I have been fixed on UU history, especially the long period I call the wilderness years (1968 to 2008) when UU's were the most liberal denomination in a culture that was aggressively anti-liberal.
The reason I have been so fixed on this period is because I think that the danger we face is this: the mental habits we acquired in those years will cripple us in the future. Indeed we are limiting our vision now.
I was inspired on Saturday by the "Unstuck" conference held here in Ann Arbor. It was co-sponsored by a wide range of faith and movement groups, including the First UU Congregation of Ann Arbor. But it was put together by the an Episcopal Church, the Church of the Incarnation. The conference featured two major speechs -- Rev. Forbes, again and Cornel West.
It was public ministry. It attempted to speak to the spiritual needs of the multi-inter-no-faith community. It was not a strategy conference, nor an educational learning experience, or an encounter. It was a revival: to give courage and gladden the heart. Wonderful music of all types and information from a wide variety of groups and movements, with a focus on what was holding them back and how they saw a road ahead.
It was public ministry, and it was non-sectarian. It was not about building up the Church of the Incarnation, although it made me very curious about it. It was for everybody; it was widely publicized; it was held in a community space. It was what the organizers thought was what this community needed.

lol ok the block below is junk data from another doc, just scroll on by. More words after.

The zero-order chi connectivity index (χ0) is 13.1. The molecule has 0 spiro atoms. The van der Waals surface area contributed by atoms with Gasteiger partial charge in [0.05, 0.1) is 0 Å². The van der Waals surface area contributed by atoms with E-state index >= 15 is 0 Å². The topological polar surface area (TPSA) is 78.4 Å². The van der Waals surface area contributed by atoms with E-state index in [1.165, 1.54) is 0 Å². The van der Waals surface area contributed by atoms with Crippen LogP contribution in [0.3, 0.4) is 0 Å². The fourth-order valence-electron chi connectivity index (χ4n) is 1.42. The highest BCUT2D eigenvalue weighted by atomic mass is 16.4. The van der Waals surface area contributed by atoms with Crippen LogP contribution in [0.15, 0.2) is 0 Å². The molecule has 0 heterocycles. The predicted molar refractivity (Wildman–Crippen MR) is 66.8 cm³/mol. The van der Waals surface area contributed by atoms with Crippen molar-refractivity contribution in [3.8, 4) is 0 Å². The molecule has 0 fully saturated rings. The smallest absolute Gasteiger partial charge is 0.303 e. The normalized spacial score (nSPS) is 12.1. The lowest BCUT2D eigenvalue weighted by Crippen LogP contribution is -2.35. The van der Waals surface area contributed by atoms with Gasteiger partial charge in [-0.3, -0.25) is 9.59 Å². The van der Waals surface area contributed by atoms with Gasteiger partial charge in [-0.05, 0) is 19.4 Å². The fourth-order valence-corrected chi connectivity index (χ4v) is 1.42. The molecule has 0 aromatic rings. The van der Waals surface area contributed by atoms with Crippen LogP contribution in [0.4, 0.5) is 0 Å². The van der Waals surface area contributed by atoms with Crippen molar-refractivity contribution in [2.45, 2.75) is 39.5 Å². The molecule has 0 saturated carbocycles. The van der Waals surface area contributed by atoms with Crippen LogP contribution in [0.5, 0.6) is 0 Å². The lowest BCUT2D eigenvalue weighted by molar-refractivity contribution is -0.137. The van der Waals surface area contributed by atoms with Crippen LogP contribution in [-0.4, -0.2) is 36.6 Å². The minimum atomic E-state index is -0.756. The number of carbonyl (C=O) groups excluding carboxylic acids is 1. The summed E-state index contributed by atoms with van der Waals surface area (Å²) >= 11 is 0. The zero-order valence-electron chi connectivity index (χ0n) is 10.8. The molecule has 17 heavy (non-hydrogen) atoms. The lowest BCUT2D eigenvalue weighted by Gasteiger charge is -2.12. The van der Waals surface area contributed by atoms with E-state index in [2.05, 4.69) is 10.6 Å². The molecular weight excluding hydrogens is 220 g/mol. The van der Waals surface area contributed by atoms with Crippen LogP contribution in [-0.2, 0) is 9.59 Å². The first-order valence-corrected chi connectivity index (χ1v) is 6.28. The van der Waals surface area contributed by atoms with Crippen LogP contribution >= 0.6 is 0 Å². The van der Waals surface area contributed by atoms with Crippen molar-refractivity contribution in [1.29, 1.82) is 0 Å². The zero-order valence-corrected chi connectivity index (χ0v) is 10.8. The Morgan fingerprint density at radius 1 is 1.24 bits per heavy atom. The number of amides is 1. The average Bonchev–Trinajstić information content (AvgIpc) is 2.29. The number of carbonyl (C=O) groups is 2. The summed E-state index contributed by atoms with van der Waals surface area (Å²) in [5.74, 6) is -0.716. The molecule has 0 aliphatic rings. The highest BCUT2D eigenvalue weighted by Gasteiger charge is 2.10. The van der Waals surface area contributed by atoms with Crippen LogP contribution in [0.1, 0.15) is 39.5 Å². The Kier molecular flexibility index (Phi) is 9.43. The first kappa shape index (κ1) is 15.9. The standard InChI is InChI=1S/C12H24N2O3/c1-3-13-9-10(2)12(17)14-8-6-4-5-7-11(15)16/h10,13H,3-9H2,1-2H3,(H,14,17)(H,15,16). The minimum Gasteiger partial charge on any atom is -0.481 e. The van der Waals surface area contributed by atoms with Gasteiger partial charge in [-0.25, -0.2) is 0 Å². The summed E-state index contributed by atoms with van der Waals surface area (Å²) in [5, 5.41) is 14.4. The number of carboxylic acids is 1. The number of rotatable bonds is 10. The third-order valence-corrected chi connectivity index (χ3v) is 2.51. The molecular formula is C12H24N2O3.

How often do we do public ministry? Not outward looking sectarian ministry, but public ministry?
To get the difference, think about this thought experiment.
We offer OWL, a high-quality sexuality education program to the youth through our churches and congregations.
What it we offered that program to the entire community? Gathered the facilitators, found the facilities in community spaces (not our churches' youth rooms) and advertised it widely. Like on billboards and the sides of buses? How many families are looking for high-quality, values-rich, sexuality education for their youth?
In other words, we embarked on a public ministry of sexuality education for young people. Suppose we turned ourselves inside-out, offering to the public at large, what we now offer only to our own people, our own families.
Suppose we offered 'Our Neighboring Faiths' on Saturday morning to anyone who wanted to come.
In this third period of UU history (2008-present) we have become aware that there is a rising progressive force that is emerging in this culture. The election of the President is only a sign of it, not the totality of it. At the forefront are the young; passionate, open, networked, idealistic. They are the stuff of Great Awakenings.
Have we been anointed for a new appointment to be a public ministry for and with them?